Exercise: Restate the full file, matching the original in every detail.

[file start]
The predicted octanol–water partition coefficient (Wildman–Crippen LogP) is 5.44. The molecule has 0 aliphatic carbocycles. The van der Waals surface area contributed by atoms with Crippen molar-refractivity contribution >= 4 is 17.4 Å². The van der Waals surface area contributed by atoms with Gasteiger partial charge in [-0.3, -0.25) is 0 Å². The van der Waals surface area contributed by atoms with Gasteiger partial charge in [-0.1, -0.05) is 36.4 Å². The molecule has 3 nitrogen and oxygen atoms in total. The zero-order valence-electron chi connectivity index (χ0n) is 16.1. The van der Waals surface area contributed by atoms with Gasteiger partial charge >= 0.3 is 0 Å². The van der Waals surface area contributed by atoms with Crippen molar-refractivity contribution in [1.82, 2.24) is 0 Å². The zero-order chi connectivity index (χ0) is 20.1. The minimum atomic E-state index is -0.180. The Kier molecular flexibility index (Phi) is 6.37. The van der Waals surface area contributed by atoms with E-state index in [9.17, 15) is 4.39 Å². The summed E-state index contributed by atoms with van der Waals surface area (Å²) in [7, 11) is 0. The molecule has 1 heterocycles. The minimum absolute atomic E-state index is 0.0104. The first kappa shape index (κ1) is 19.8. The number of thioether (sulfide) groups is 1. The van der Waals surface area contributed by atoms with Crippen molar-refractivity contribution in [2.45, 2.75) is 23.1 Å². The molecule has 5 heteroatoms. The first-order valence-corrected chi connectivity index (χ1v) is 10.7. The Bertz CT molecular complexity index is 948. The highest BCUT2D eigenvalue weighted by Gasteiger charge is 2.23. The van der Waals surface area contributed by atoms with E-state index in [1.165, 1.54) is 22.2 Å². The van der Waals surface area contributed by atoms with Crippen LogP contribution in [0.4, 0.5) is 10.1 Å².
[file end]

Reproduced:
The predicted octanol–water partition coefficient (Wildman–Crippen LogP) is 5.44. The molecule has 0 aliphatic carbocycles. The van der Waals surface area contributed by atoms with Crippen molar-refractivity contribution >= 4 is 17.4 Å². The van der Waals surface area contributed by atoms with Gasteiger partial charge in [-0.3, -0.25) is 0 Å². The van der Waals surface area contributed by atoms with Gasteiger partial charge in [-0.1, -0.05) is 36.4 Å². The molecule has 3 nitrogen and oxygen atoms in total. The zero-order valence-electron chi connectivity index (χ0n) is 16.1. The van der Waals surface area contributed by atoms with Gasteiger partial charge >= 0.3 is 0 Å². The van der Waals surface area contributed by atoms with Crippen molar-refractivity contribution in [1.82, 2.24) is 0 Å². The zero-order chi connectivity index (χ0) is 20.1. The minimum atomic E-state index is -0.180. The Kier molecular flexibility index (Phi) is 6.37. The van der Waals surface area contributed by atoms with E-state index in [9.17, 15) is 4.39 Å². The summed E-state index contributed by atoms with van der Waals surface area (Å²) in [7, 11) is 0. The molecule has 1 heterocycles. The minimum absolute atomic E-state index is 0.0104. The first kappa shape index (κ1) is 19.8. The number of thioether (sulfide) groups is 1. The van der Waals surface area contributed by atoms with Crippen molar-refractivity contribution in [2.45, 2.75) is 23.1 Å². The molecule has 5 heteroatoms. The first-order valence-corrected chi connectivity index (χ1v) is 10.7. The Bertz CT molecular complexity index is 948. The highest BCUT2D eigenvalue weighted by Gasteiger charge is 2.23. The van der Waals surface area contributed by atoms with E-state index in [1.165, 1.54) is 22.2 Å². The van der Waals surface area contributed by atoms with Crippen LogP contribution in [0.4, 0.5) is 10.1 Å².